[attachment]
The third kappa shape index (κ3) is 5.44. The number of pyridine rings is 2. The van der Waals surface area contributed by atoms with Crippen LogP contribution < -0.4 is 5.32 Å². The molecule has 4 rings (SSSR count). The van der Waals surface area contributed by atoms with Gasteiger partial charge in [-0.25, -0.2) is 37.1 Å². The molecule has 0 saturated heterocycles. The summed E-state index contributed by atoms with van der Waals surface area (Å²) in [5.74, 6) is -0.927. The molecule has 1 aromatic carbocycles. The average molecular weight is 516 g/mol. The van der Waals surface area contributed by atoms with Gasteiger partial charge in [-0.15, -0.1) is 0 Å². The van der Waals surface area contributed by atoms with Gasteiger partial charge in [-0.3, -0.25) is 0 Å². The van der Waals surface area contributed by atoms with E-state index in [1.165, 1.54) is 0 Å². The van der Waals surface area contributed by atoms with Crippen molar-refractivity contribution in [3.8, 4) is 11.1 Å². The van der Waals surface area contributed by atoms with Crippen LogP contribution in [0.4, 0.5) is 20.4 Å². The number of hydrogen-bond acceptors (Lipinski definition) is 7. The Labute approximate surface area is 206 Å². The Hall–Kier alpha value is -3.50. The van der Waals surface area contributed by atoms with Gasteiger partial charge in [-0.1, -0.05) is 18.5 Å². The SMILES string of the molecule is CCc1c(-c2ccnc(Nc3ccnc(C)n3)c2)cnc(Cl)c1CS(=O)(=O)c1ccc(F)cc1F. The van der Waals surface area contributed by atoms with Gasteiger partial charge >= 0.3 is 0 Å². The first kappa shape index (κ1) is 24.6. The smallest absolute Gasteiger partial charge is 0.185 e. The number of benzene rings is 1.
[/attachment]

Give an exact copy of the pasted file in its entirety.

The third kappa shape index (κ3) is 5.44. The number of pyridine rings is 2. The van der Waals surface area contributed by atoms with Crippen LogP contribution < -0.4 is 5.32 Å². The molecule has 4 rings (SSSR count). The van der Waals surface area contributed by atoms with Gasteiger partial charge in [-0.25, -0.2) is 37.1 Å². The molecule has 0 saturated heterocycles. The summed E-state index contributed by atoms with van der Waals surface area (Å²) in [5.74, 6) is -0.927. The molecule has 1 aromatic carbocycles. The average molecular weight is 516 g/mol. The van der Waals surface area contributed by atoms with Gasteiger partial charge in [-0.15, -0.1) is 0 Å². The van der Waals surface area contributed by atoms with Gasteiger partial charge in [-0.3, -0.25) is 0 Å². The van der Waals surface area contributed by atoms with E-state index in [1.165, 1.54) is 0 Å². The van der Waals surface area contributed by atoms with Crippen molar-refractivity contribution in [3.8, 4) is 11.1 Å². The van der Waals surface area contributed by atoms with Crippen LogP contribution in [0.4, 0.5) is 20.4 Å². The number of hydrogen-bond acceptors (Lipinski definition) is 7. The Labute approximate surface area is 206 Å². The Hall–Kier alpha value is -3.50. The van der Waals surface area contributed by atoms with Gasteiger partial charge in [-0.1, -0.05) is 18.5 Å². The SMILES string of the molecule is CCc1c(-c2ccnc(Nc3ccnc(C)n3)c2)cnc(Cl)c1CS(=O)(=O)c1ccc(F)cc1F. The van der Waals surface area contributed by atoms with Gasteiger partial charge >= 0.3 is 0 Å². The first kappa shape index (κ1) is 24.6. The smallest absolute Gasteiger partial charge is 0.185 e. The number of benzene rings is 1.